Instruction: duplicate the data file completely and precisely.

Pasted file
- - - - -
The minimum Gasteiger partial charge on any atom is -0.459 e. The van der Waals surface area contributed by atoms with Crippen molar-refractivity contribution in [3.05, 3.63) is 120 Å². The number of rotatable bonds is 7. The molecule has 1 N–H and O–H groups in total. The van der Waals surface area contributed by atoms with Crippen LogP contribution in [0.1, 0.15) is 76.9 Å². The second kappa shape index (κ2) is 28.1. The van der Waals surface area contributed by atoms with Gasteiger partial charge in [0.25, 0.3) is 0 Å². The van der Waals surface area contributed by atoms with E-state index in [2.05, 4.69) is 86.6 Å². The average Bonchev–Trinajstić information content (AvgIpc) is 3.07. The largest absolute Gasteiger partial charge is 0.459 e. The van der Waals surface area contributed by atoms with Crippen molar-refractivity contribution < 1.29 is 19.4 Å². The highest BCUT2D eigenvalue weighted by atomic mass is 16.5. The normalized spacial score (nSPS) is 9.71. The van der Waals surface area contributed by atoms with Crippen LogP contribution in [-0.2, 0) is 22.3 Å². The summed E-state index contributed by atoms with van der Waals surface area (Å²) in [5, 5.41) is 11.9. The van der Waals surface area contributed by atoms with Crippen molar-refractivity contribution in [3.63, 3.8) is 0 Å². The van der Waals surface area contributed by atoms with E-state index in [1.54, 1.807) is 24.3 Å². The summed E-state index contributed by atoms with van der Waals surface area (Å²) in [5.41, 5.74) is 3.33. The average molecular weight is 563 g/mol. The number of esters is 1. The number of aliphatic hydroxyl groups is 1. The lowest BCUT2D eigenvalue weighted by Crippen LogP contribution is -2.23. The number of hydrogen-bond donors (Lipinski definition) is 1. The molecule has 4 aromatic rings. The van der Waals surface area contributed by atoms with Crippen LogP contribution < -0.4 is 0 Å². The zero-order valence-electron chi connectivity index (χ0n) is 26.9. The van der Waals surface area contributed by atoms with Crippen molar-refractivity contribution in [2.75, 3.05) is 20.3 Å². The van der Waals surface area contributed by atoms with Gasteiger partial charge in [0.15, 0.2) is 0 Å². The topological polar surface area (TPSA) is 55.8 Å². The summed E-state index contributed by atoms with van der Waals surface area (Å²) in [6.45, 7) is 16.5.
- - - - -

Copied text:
The minimum Gasteiger partial charge on any atom is -0.459 e. The van der Waals surface area contributed by atoms with Crippen molar-refractivity contribution in [3.05, 3.63) is 120 Å². The number of rotatable bonds is 7. The molecule has 1 N–H and O–H groups in total. The van der Waals surface area contributed by atoms with Crippen LogP contribution in [0.1, 0.15) is 76.9 Å². The second kappa shape index (κ2) is 28.1. The van der Waals surface area contributed by atoms with Gasteiger partial charge in [0.25, 0.3) is 0 Å². The van der Waals surface area contributed by atoms with E-state index in [2.05, 4.69) is 86.6 Å². The average Bonchev–Trinajstić information content (AvgIpc) is 3.07. The largest absolute Gasteiger partial charge is 0.459 e. The van der Waals surface area contributed by atoms with Crippen molar-refractivity contribution < 1.29 is 19.4 Å². The highest BCUT2D eigenvalue weighted by atomic mass is 16.5. The normalized spacial score (nSPS) is 9.71. The van der Waals surface area contributed by atoms with Crippen LogP contribution in [-0.2, 0) is 22.3 Å². The summed E-state index contributed by atoms with van der Waals surface area (Å²) in [5, 5.41) is 11.9. The van der Waals surface area contributed by atoms with Crippen molar-refractivity contribution in [3.63, 3.8) is 0 Å². The van der Waals surface area contributed by atoms with E-state index in [1.54, 1.807) is 24.3 Å². The summed E-state index contributed by atoms with van der Waals surface area (Å²) in [5.41, 5.74) is 3.33. The average molecular weight is 563 g/mol. The number of esters is 1. The number of aliphatic hydroxyl groups is 1. The lowest BCUT2D eigenvalue weighted by Crippen LogP contribution is -2.23. The number of hydrogen-bond donors (Lipinski definition) is 1. The molecule has 4 aromatic rings. The van der Waals surface area contributed by atoms with Crippen LogP contribution < -0.4 is 0 Å². The zero-order valence-electron chi connectivity index (χ0n) is 26.9. The van der Waals surface area contributed by atoms with Crippen molar-refractivity contribution in [2.75, 3.05) is 20.3 Å². The van der Waals surface area contributed by atoms with Gasteiger partial charge in [0.15, 0.2) is 0 Å². The topological polar surface area (TPSA) is 55.8 Å². The summed E-state index contributed by atoms with van der Waals surface area (Å²) in [6.45, 7) is 16.5.